Insider Trading’s New Frontier: What Companies and Individuals Need to Know about Enforcement Under the SEC’s Recently Amended Insider Trading Rule

March 21, 2023

Insider Trading’s New Frontier:  What Companies and Individuals Need to Know about Enforcement Under the SEC’s Recently Amended Insider Trading Rules

In late 2022, the United States Securities and Exchange Commission (“SEC” or the “Commission”) formally adopted amendments to its flagship insider trading rule 10b5-1 (17 CFR § 229 et seq.), to take effect in 2023.[1] The Commission’s stated goal for the amendments to Rule 10b5-1(c) - the provision of the federal securities laws that provide an affirmative defense to insider trading where insider transactions are executed in connection with a pre-approved trading plan, entered into by an insider in good faith when they do not possess material nonpublic information (“MNPI”) – was to fight perceived abuses of corporate trading plans.

To reach this aim, the Commission amended its rules by:

  • Broadening disclosure requirements related to corporate trading plans;
  • Increasing disclosure requirements for director and executive compensation awards “made close in time to the issuer’s disclosure of MNPI”;
  • Requiring a good faith certification; and requiring issuers to identify transactions made by insiders pursuant to a plan.  [2]

On March 1, 2023, just one week after the above referenced amendments came into full effect, the United States Department of Justice’s Fraud Section, in connection with the U.S. Attorney’s Office for the Central District of California, unsealed a three-count indictment against Terren S. Peizer (“Peizer”), the CEO & Chairman of Ontrak Inc., a publicly traded healthcare company, alleging that Peizer engaged in an insider trading scheme involving the fraudulent use of Ontrak’s 10b5-1 trading plan.[3]

Specifically, the Indictment alleges that Peizer participated in Ontrak’s 10b5-1 trading plans while possessing MNPI regarding Ontrak’s materially changing relationship with its then-largest customer. When this news became public, Ontrak’s shares lost more than 44% of their value. The Indictment alleges that because Peizer had entered into the 10b5-1 plan in bad faith (possessing the adverse MNPI regarding Ontrak and its customer), Peizer was able to avoid losses of more than $12M.[4]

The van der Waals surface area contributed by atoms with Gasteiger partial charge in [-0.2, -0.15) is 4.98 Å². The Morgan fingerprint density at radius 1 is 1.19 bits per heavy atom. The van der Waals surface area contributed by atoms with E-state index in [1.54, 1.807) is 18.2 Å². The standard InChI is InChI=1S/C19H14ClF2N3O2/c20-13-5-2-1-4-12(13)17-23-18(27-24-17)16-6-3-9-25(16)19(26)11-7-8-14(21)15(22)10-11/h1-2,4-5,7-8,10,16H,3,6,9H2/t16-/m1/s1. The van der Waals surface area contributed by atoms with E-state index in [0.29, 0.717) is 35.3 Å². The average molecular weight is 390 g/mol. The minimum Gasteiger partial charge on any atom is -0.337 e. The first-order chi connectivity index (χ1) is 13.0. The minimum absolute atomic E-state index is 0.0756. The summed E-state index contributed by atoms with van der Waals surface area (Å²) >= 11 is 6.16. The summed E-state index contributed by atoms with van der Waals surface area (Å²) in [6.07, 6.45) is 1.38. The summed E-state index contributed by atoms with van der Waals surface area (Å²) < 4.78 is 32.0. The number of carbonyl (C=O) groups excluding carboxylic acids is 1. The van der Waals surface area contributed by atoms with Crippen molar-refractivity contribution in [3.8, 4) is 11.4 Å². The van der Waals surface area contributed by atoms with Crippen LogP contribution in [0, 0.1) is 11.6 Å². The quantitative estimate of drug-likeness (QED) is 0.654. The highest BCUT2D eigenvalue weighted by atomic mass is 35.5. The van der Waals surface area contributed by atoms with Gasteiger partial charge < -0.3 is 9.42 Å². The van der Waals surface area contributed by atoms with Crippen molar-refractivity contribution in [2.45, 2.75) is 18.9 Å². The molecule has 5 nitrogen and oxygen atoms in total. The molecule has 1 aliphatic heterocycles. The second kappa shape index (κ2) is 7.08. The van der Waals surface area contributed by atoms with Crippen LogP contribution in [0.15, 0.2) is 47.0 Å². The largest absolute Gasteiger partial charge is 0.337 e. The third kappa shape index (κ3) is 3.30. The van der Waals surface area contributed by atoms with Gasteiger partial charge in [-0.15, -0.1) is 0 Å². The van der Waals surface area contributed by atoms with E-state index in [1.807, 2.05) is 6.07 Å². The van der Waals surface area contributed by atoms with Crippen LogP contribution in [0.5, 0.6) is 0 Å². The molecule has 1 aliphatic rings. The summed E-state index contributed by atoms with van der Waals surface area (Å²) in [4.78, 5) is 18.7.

As noted above, traditionally, a 10b5-1 trading plan allows insiders, like executives, board members and other high-ranking employees, like Peizer, who tend to possess MNPI, to trade stock in their company while providing an affirmative defense to what otherwise may be considered insider trading. The 10b5-1 amendments are drafted to address instances, like the scheme allegedly committed by Peizer, where an executive enters a company’s trading plan in bad faith, intending to use the existence of the trading plan as cover for insider trading. [5]

According to remarks delivered by Assistant Attorney General Kenneth A. Polite, Jr. at the 2023 ABA White Collar Conference in Miami, besides representing DOJ’s first ever criminal insider trading charge based on “activity conducted exclusively pursuant to a 10b5-1 plan,” Polite stated that Peizer’s conduct was first detected by government data analysts tracking “company insiders who greatly outperformed the market when trading pursuant to 10b5-1 plans.”   Polite warned that not only will DOJ pursue more prosecutions like Peizer in the near future, but data analytics is here to stay as a valuable tool for law enforcement.[6]

Takeaways: DOJ and the SEC under the Biden Administration will continue to scrutinize trading activity where they believe an insider is “beating” the market, whether or not that insider has traded pursuant to a 10b5-1 plan. Furthermore, DOJ and other regulators will continue the trend of aggressively deploying market analytics to identify insider trading and other market abuses. Given these developments, it is crucial that companies, executives, board members and other insiders carefully double-down on efforts to ensure compliance with all relevant securities laws.

The Herrick White Collar Defense & Investigations and Securities Litigation & Enforcement team is comprised of lawyers with decades of experience representing corporations and individuals in regulatory and criminal inquiries.

For more information on this issue or other securities matters, please contact:

Howard R. Elisofon at +1 212 592 1437 or [email protected]
Arthur G. Jakoby at +1 212 592 1438 or [email protected]
Maxim M.L. Nowak at +1 212 592 1464 or [email protected]

© 2023 Herrick, Feinstein LLP. This alert is provided by Herrick, Feinstein LLP to keep its clients and other interested parties informed of current legal developments that may affect or otherwise be of interest to them. The information is not intended as legal advice or legal opinion and should not be construed as such.